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Cambridge University
POLIS

Settlement barometer

 

Settlement barometer

KEY:

1-10% = Extremely Unlikely

10-25% = Very Unlikely

25-40% = Unlikely

40-60% = Reasonable Prospects

60-75% = Likely

75-90% = Very Likely

90-100% = Extremely Likely

 

As of 12 January 2023, a settlement is ‘very unlikely’ in the near future. The sides were close to an agreement through the Istanbul Process in March 2022. When peace talks broke down, Russia reoriented its military objectives to secure control over the Donbas and southern Ukraine. Since then, negotiations have been limited to humanitarian issues, grain exports, and the security of the Zaporizhzhia nuclear site. Despite recent statements concerning conditions for peace talks, Russia’s annexation of the four Ukrainian regions has created an impasse over territory and military withdrawal. In the longer term, ongoing Ukrainian counterattacks, and protracted local resistance in occupied territories, may raise prospects for a settlement.

 

Statement by the Vice Chancellor

The ideas put forward through the Project will need to be discussed by Ukraine, Russia and all states seeking to promote peace as soon as the situation on the ground in Ukraine makes that possible. Professor Stephen J. Toope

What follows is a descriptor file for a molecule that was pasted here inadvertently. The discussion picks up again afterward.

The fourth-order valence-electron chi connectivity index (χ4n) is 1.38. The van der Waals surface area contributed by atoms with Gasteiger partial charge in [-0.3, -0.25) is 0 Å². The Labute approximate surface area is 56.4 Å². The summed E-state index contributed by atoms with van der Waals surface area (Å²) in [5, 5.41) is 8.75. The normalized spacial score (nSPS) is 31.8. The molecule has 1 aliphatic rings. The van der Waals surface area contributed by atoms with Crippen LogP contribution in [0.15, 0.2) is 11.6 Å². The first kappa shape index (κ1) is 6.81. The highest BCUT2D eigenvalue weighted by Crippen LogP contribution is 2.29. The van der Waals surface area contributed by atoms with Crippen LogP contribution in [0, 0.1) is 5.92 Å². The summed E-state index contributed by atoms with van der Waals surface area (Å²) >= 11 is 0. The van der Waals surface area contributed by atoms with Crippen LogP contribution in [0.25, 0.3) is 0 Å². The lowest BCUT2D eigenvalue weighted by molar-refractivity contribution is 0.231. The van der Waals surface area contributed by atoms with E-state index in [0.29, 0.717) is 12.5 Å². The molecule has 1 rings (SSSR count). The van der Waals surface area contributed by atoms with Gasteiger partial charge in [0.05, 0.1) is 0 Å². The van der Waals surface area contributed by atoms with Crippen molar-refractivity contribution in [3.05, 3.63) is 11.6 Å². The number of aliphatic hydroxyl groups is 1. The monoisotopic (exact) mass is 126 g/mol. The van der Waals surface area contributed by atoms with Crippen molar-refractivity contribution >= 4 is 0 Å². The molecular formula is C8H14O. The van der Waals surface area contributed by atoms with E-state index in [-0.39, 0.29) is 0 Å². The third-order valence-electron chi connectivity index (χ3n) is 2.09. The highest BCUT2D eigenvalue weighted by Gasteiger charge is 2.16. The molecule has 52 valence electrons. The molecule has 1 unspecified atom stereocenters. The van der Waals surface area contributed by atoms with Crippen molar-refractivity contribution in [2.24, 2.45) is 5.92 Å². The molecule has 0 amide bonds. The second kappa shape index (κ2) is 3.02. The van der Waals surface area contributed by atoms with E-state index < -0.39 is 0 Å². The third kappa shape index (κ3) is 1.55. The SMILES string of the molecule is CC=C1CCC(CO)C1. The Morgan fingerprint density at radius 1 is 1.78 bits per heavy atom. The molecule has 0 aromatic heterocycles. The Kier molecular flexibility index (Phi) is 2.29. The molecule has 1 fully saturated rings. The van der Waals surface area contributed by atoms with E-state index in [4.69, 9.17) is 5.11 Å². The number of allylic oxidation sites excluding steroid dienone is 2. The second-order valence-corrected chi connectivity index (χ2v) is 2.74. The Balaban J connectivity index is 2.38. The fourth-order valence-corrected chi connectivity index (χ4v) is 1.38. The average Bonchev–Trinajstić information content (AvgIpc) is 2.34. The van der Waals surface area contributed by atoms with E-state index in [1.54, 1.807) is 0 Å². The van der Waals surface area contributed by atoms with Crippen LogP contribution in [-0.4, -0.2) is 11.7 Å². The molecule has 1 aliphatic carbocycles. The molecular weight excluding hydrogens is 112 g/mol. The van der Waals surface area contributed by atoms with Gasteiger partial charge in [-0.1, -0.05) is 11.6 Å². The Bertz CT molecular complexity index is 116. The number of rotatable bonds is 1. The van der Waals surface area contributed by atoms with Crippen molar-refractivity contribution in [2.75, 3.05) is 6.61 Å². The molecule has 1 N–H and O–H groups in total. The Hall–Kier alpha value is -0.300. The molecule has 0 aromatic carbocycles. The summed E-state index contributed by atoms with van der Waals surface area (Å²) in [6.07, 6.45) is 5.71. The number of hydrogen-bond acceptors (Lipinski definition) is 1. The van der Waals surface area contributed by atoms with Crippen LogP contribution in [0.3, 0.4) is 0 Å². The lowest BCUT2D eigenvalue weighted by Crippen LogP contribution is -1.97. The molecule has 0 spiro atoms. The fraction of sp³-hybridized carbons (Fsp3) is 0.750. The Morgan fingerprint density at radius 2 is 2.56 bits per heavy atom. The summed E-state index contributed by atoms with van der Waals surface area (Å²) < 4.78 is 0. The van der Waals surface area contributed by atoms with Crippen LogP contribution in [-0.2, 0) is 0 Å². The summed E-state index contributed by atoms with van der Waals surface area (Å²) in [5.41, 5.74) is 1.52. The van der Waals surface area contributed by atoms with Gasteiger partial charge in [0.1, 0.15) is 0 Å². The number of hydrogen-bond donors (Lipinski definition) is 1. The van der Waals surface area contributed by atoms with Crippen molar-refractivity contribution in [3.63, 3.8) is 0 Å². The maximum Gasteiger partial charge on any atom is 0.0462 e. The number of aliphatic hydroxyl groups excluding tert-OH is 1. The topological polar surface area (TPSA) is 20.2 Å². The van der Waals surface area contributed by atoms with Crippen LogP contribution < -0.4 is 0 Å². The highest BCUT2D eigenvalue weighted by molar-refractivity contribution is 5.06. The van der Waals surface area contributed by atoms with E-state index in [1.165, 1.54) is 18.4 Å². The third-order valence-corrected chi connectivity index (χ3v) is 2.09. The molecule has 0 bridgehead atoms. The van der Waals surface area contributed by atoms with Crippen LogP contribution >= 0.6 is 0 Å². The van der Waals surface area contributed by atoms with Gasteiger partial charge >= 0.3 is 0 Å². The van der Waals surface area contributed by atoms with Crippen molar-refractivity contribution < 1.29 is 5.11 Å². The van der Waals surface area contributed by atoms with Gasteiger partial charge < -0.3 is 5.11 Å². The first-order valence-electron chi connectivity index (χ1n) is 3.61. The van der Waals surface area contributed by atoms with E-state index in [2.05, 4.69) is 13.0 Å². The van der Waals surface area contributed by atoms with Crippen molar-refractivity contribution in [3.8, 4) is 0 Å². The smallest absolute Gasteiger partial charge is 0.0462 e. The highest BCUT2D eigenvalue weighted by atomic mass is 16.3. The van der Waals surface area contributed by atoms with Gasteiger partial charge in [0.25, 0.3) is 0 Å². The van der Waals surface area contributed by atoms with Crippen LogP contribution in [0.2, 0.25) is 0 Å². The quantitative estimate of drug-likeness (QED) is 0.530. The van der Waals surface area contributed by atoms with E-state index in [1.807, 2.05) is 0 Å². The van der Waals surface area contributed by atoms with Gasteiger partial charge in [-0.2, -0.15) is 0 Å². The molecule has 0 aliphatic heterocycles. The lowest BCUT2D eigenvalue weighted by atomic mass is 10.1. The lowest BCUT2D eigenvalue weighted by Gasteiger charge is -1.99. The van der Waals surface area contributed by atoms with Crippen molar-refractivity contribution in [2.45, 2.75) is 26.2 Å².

“Over the past few weeks, many of us have been grappling with the question of how the University of Cambridge can help – not only to mitigate the humanitarian tragedy in Ukraine, but to contribute meaningfully to peace in the region. The Ukraine Peace Settlement Project shows that our scholars’ expertise can have an impact that extends far beyond the academic realm. Although all concerned acknowledge that an agreement is difficult to envision at this time, it is crucially important for background work to commence. The ideas put forward through the Project will need to be discussed by Ukraine, Russia and all states seeking to promote peace as soon as the situation on the ground in Ukraine makes that possible. The Project is a tangible and necessary contribution to the resolution of a brutal war.”

Professor Stephen J. Toope, Vice Chancellor of the University of Cambridge

 

 

 

Map of Ukraine on digital screen. Credit: Getty Images.